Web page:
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The Treaties

14 September 2009

By Reginald Defoe and Dave Wilsey

FDL Resource Management and UMN Extension

One hundred fifty five years ago, when the leaves began to change color under waatebagaa giizis, a treaty between the Lake Superior Chippewa and the United States was signed in La Pointe, WI on September 30. Like all treaties it was a historic, life-changing event.

The 1854 Treaty created Fond du Lac Reservation, abandoning the Chippewa Removal Policy by establishing permanent homelands for the Chippewa in MN, WI, and MI. Thirteen treaties have been signed with the Chippewa since the year of 1795, ceding millions of acres of land to the United States.  One of the few positive outcomes for Fond du Lac Reservation in the 1837 and 1854 Treaties was created by a small clause that ensured Band members’ the right to hunt and fish on lands ceded to the United States.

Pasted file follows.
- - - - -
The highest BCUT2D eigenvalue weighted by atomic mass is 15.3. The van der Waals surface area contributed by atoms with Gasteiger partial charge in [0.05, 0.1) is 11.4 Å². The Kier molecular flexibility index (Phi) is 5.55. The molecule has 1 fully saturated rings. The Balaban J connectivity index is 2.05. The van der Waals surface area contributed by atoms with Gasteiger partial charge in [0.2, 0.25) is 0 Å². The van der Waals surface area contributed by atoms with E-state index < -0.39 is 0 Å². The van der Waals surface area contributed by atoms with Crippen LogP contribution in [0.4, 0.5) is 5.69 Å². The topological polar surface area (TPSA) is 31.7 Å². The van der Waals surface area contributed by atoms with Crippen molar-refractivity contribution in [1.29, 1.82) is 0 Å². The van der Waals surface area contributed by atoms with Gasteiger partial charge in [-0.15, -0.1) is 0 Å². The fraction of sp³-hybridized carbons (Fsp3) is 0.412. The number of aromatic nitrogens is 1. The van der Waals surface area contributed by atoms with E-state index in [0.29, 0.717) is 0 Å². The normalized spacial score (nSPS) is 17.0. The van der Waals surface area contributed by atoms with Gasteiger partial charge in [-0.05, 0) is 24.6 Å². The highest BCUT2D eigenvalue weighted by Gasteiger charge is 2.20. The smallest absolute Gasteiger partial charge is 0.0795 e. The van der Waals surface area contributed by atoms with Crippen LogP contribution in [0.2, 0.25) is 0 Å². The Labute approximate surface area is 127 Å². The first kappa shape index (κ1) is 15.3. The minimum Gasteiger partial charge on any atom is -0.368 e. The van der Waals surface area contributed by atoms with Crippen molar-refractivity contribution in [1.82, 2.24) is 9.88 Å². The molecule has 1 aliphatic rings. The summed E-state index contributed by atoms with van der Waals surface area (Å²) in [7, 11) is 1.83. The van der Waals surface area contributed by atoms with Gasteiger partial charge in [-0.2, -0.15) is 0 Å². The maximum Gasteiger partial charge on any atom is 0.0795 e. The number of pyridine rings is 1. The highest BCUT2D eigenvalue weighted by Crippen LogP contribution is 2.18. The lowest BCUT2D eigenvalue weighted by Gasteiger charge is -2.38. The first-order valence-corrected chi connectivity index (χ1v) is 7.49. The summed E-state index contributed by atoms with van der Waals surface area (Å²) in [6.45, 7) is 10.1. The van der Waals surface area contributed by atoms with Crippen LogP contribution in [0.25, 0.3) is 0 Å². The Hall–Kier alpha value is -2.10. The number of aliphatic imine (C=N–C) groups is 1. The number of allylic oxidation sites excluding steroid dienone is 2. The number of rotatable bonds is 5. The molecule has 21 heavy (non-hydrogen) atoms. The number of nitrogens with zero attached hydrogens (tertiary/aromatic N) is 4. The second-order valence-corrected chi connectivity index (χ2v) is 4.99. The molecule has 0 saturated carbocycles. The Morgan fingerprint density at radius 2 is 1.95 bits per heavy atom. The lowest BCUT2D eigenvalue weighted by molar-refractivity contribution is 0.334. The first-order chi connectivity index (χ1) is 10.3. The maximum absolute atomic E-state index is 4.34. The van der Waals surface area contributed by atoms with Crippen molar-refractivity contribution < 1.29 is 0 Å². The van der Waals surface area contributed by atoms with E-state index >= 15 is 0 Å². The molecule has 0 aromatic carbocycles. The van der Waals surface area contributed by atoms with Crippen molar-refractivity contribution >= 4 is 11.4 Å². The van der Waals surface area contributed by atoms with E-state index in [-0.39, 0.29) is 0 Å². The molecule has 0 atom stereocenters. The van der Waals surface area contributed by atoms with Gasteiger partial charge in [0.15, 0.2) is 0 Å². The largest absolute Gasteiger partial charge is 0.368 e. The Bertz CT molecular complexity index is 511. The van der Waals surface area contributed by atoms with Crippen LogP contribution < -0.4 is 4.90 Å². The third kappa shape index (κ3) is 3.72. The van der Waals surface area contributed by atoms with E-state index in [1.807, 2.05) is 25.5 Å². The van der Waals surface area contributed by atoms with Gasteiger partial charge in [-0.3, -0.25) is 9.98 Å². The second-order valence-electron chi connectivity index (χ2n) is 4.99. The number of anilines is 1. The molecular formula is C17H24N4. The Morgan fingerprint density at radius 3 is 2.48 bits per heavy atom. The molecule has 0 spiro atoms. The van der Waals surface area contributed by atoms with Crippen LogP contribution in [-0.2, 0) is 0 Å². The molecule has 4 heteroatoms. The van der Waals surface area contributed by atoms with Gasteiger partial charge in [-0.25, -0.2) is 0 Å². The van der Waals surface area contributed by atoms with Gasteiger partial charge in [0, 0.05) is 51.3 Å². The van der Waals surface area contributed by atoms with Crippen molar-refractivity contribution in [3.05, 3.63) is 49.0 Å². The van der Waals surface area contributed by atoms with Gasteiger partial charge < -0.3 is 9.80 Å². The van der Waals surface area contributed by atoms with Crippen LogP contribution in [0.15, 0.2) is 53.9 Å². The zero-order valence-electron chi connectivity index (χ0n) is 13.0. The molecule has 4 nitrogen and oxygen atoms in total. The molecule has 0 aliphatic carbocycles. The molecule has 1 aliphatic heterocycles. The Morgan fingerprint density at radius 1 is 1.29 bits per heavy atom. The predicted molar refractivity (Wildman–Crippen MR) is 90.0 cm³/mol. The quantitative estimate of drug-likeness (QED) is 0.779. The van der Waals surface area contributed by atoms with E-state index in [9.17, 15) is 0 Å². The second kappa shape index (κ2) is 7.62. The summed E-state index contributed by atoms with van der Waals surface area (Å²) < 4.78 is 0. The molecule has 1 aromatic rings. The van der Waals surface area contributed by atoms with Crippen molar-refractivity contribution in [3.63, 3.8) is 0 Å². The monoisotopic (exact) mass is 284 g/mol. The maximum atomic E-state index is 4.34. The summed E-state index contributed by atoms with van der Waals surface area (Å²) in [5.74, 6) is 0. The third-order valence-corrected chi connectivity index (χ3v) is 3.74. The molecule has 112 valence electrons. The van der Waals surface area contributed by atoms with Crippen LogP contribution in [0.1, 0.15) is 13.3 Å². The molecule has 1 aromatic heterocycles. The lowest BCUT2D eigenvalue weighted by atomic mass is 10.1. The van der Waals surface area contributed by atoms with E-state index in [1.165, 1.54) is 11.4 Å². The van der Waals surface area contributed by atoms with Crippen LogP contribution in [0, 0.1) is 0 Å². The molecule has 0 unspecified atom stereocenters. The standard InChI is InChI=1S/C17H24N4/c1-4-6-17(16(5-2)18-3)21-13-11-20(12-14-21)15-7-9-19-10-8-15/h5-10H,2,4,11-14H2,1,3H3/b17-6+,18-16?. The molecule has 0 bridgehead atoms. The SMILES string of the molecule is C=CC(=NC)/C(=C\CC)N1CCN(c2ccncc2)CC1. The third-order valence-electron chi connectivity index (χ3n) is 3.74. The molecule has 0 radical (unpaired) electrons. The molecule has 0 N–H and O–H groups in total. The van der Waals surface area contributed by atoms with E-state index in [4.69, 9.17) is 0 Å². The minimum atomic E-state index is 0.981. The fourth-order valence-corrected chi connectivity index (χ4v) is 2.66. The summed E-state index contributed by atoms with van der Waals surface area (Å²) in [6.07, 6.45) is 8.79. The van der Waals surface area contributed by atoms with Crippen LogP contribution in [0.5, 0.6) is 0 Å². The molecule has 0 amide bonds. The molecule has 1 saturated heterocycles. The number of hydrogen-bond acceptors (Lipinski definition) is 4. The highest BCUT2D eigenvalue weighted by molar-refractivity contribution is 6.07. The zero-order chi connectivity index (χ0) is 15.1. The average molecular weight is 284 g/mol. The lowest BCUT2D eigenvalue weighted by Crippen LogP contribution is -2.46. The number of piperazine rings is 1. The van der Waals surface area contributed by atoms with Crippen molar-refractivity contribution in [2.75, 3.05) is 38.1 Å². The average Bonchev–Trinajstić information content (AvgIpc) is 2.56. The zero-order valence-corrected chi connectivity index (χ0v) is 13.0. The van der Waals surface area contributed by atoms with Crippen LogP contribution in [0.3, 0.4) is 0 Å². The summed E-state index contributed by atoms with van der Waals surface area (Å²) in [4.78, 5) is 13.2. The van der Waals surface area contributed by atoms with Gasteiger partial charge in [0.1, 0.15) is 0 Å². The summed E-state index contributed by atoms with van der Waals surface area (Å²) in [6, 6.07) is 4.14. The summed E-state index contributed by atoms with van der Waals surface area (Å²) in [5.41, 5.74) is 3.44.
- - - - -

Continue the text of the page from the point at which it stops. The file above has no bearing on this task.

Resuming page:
These two treaties laid the foundation for present day tribal management of natural resources. At Fond du Lac, this process began with the hiring of one conservation officer. A conservation committee was formed in 1976, and by that fall the first conservation code was completed. Lack of recognition of treaty-defined rights led to court cases that, among other things, hastened the development of Fond du Lac’s Resource Management Division.

In 1985, the Grand Portage Band sued the state of Minnesota in federal court for the right to hunt and fish in the ceded territories without the restrictions of Minnesota state law; Fond du Lac and Bois Forte subsequently joined the lawsuit. Phase II of the Fond du Lac case began in 2000; it addresses the scope of harvest rights in the 1854 ceded territory. To date, negotiations are ongoing. Today the FDL Resource Management Division has around 60 permanent and 20 seasonal employees and high school / college interns.

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